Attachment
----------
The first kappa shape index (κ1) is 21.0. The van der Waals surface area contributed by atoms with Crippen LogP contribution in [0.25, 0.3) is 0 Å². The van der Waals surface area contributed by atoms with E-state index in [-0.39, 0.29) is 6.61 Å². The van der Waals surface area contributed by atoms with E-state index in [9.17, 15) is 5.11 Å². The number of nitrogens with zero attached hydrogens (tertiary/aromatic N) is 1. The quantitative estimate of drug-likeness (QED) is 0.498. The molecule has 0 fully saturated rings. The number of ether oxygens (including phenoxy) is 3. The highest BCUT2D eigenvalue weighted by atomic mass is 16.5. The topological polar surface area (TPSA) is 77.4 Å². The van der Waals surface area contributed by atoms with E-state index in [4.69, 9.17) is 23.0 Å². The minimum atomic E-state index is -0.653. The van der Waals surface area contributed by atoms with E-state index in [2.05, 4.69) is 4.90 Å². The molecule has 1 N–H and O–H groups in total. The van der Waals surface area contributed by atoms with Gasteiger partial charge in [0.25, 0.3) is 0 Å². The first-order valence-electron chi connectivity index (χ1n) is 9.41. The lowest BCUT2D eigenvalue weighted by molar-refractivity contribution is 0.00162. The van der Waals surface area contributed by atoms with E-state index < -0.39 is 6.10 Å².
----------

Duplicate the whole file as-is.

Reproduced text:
The first kappa shape index (κ1) is 21.0. The van der Waals surface area contributed by atoms with Crippen LogP contribution in [0.25, 0.3) is 0 Å². The van der Waals surface area contributed by atoms with E-state index in [-0.39, 0.29) is 6.61 Å². The van der Waals surface area contributed by atoms with E-state index in [9.17, 15) is 5.11 Å². The number of nitrogens with zero attached hydrogens (tertiary/aromatic N) is 1. The quantitative estimate of drug-likeness (QED) is 0.498. The molecule has 0 fully saturated rings. The number of ether oxygens (including phenoxy) is 3. The highest BCUT2D eigenvalue weighted by atomic mass is 16.5. The topological polar surface area (TPSA) is 77.4 Å². The van der Waals surface area contributed by atoms with E-state index in [4.69, 9.17) is 23.0 Å². The minimum atomic E-state index is -0.653. The van der Waals surface area contributed by atoms with E-state index in [2.05, 4.69) is 4.90 Å². The molecule has 1 N–H and O–H groups in total. The van der Waals surface area contributed by atoms with Gasteiger partial charge in [0.25, 0.3) is 0 Å². The first-order valence-electron chi connectivity index (χ1n) is 9.41. The lowest BCUT2D eigenvalue weighted by molar-refractivity contribution is 0.00162. The van der Waals surface area contributed by atoms with E-state index < -0.39 is 6.10 Å².